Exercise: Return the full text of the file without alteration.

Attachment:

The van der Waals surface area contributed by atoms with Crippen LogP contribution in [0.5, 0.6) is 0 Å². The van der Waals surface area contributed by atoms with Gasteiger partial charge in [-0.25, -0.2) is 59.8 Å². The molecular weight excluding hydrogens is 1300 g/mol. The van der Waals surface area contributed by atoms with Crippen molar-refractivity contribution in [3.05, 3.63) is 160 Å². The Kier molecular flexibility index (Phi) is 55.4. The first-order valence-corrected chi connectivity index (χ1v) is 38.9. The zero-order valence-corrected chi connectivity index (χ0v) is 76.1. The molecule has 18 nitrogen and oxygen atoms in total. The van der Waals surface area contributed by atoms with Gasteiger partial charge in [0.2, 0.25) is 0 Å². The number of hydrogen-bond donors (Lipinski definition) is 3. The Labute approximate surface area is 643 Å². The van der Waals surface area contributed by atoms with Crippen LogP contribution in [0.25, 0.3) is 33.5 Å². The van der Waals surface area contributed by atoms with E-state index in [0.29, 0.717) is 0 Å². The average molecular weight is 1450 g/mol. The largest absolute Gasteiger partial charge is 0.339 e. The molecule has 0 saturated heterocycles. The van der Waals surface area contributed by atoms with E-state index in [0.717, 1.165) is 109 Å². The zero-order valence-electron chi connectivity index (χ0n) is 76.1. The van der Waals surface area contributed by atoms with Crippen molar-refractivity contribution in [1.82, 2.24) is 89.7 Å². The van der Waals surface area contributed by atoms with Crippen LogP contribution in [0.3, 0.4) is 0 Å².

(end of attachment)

The van der Waals surface area contributed by atoms with Crippen LogP contribution in [0.5, 0.6) is 0 Å². The van der Waals surface area contributed by atoms with Gasteiger partial charge in [-0.25, -0.2) is 59.8 Å². The molecular weight excluding hydrogens is 1300 g/mol. The van der Waals surface area contributed by atoms with Crippen molar-refractivity contribution in [3.05, 3.63) is 160 Å². The Kier molecular flexibility index (Phi) is 55.4. The first-order valence-corrected chi connectivity index (χ1v) is 38.9. The zero-order valence-corrected chi connectivity index (χ0v) is 76.1. The molecule has 18 nitrogen and oxygen atoms in total. The van der Waals surface area contributed by atoms with Gasteiger partial charge in [0.2, 0.25) is 0 Å². The number of hydrogen-bond donors (Lipinski definition) is 3. The Labute approximate surface area is 643 Å². The van der Waals surface area contributed by atoms with Crippen LogP contribution in [0.25, 0.3) is 33.5 Å². The van der Waals surface area contributed by atoms with E-state index in [0.29, 0.717) is 0 Å². The average molecular weight is 1450 g/mol. The largest absolute Gasteiger partial charge is 0.339 e. The molecule has 0 saturated heterocycles. The van der Waals surface area contributed by atoms with E-state index in [0.717, 1.165) is 109 Å². The zero-order valence-electron chi connectivity index (χ0n) is 76.1. The van der Waals surface area contributed by atoms with Crippen molar-refractivity contribution in [1.82, 2.24) is 89.7 Å². The van der Waals surface area contributed by atoms with Crippen LogP contribution in [0.3, 0.4) is 0 Å².